I was planning to take today off because it’s Memorial Day here in the United States, but then Andy White posted a link to a bizarre creationist paper from 2010 by a then Minnesota high school junior named Adam Schwartzbauer, who attempted to explain the history of the Nephilim and their influence, in part relying on Zecharia Sitchin’s fabricated Book of Enki as a genuine historical text. But leaving aside Sitchin’s fakery, the author said something I hadn’t remembered hearing before and I thought it was very interesting, interesting enough for me to do a brief blog post about it in lieu of a rerun.
Perhaps one of the best evidences of giants is the giant ruins of Baalbek, in the Bekaa Valley in Lebanon. […] According to Arab tradition, the earliest temples there were built after the great flood by a race of giants—for the biblical king Nimrod.
What is interesting is that in Lebanese legend, Nimrod attempted to ascend to heaven on a bird, failed, and his broken body fell onto Mt. Hermon—the place where the Watchers fell. The story seems to be a survival of the Babylonian myth of Etana and the eagle, diabolized. But to our point, it’s interesting to see why the people of Lebanon considered Nimrod the builder of Baalbek. According to the French traveler Laurent d’Arvieux, writing in 1660, but published in his Memoires (1735), the inhabitants of Lebanon believed the Baalbek was the remains of the Tower of Babel. Therefore, “They assert that the dryness and aridity of Anti-Libanus arise simply in consequence of the curse which Nimrod brought upon himself by constructing the tower of Babel” (2.26, trans. L. Mooyaart). The story continued to be told into the twentieth century, though the details occasionally changed. Some versions, for example, made Nimrod a restorer of a structure first built on the site by Adam, or Cain. Modern scholars all agree that it is a local legend, localizing the Babel story. It almost seems like a gloss on the fall of the Watchers, a story long associated with nearby Mt. Hermon. It is only through a quirk of literature (specifically, nineteenth century reports about Baalbek used as sources by fringe writers) that an obscure local legend from Lebanon becomes a central tenet of the fringe understanding of the site, and raised to the level of a pan-Arab cultural myth. (This is impossible since we know that the people of Baghdad identified the Tower with the palace of Nebuchadnezzar at the ruins of Babylon.)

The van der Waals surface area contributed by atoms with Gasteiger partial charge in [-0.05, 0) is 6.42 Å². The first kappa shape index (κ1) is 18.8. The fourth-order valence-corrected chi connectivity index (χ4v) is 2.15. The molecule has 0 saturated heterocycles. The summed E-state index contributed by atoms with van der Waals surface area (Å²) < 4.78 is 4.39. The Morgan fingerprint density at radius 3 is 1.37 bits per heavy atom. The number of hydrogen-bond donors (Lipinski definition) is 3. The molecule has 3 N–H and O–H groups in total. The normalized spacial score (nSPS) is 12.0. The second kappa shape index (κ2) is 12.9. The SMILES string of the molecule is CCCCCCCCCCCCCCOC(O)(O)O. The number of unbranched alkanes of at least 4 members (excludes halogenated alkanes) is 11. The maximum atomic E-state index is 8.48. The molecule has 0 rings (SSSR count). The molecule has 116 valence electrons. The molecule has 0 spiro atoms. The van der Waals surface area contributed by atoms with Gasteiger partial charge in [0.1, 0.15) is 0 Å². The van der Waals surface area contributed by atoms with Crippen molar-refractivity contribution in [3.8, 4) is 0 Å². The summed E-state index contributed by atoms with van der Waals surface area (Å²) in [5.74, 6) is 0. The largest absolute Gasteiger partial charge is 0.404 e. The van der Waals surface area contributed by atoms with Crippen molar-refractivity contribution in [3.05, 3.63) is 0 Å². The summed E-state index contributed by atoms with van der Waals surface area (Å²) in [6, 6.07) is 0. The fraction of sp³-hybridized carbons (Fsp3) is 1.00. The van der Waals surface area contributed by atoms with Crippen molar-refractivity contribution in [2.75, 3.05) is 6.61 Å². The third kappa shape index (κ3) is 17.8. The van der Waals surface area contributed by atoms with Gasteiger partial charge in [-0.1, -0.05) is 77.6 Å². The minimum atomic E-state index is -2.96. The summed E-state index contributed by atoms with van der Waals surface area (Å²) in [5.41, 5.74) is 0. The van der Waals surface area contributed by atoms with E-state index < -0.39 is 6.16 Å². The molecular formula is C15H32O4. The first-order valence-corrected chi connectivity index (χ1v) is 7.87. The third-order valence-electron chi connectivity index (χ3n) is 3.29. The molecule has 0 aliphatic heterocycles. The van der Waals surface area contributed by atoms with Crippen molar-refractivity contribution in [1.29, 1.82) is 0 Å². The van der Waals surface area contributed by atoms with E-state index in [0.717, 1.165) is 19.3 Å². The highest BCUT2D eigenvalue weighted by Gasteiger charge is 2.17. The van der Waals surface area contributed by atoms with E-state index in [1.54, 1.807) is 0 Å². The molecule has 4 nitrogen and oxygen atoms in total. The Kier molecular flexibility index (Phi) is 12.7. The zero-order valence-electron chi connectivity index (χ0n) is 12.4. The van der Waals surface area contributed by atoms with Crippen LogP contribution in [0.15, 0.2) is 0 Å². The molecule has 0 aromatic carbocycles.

Oddly enough, this legend, so far as I know published first by d’Arvieux, seems to have morphed into an “ancient manuscript” in the hands of fringe theorists. Alan Alford says it comes from “an Arabic manuscript found at Baalbek” in his Gods of the New Millennium. Christian fundamentalist John Bliss quotes (twice, in different words) this alleged ancient text as saying “a tribe of giants constructed magnificent temples on the order of King Nimrod,” but he cites this to Reader’s Digest’s 1976 volume on The World’s Last Mysteries, which he quoted wrongly both times. David Childress, also using the same book, similarly attributes the claim to “ancient Arab writings” in Technology of the Gods (and his earlier books from which he self-plagiarized). The Reader’s Digest text, however, gives no citation, writing only that “Ancient Arab writings tell that the first temples of Ba’al-Astarte were built there a short time after the Flood, at the order of the legendary King Nimrod, by a ‘tribe of giants.’” You would be dumbfounded how many fringe writers quote or cite that uncritically.
It’s quite possible that there is in fact an ancient manuscript that states as much (though Baalbek is first mentioned only in the seventh century CE, by John of Antioch), but no one among the fringe has ever cited it so far as I can find. At first I thought it was referring to European texts, such as the Old English De falsis deis and the homily of Aelfic on the Pentecost, which both identified Nimrod as the chief of a tribe of giants who built Babylon and the Tower, as do two Armenian texts that give Nimrod as the chief of the giants, and the General Estoria of Alfonso X in Spain. But then I discovered the source, a translated nineteenth century book called the History of Baalbek by the Francophone Lebanese resident Michel M. Alouf (Mikhai'l Musa Aluf al-Ba'labakk):
Also one reads in an Arabic manuscript found at Baalbek: “After the flood, when Nimrod reigned at Libanus, he sent giants to construct the fortress of Baalbek which was named in honour of Baal, the god of the Moabites and worshippers of the Sun.” (trans. L. Mooyart)
After the Deluge had flooded the whole earth and changed its face, it also destroyed the great edifice of Baalbek, the sole refuge of Cain. When Nimrod reigned in Lebanon, he then sent giants to rebuild the fortress of Baalbek, and from this it was given the name it bears to this day in honor of Baal, god of the Moabites, and worshipers of the Sun. (my trans.)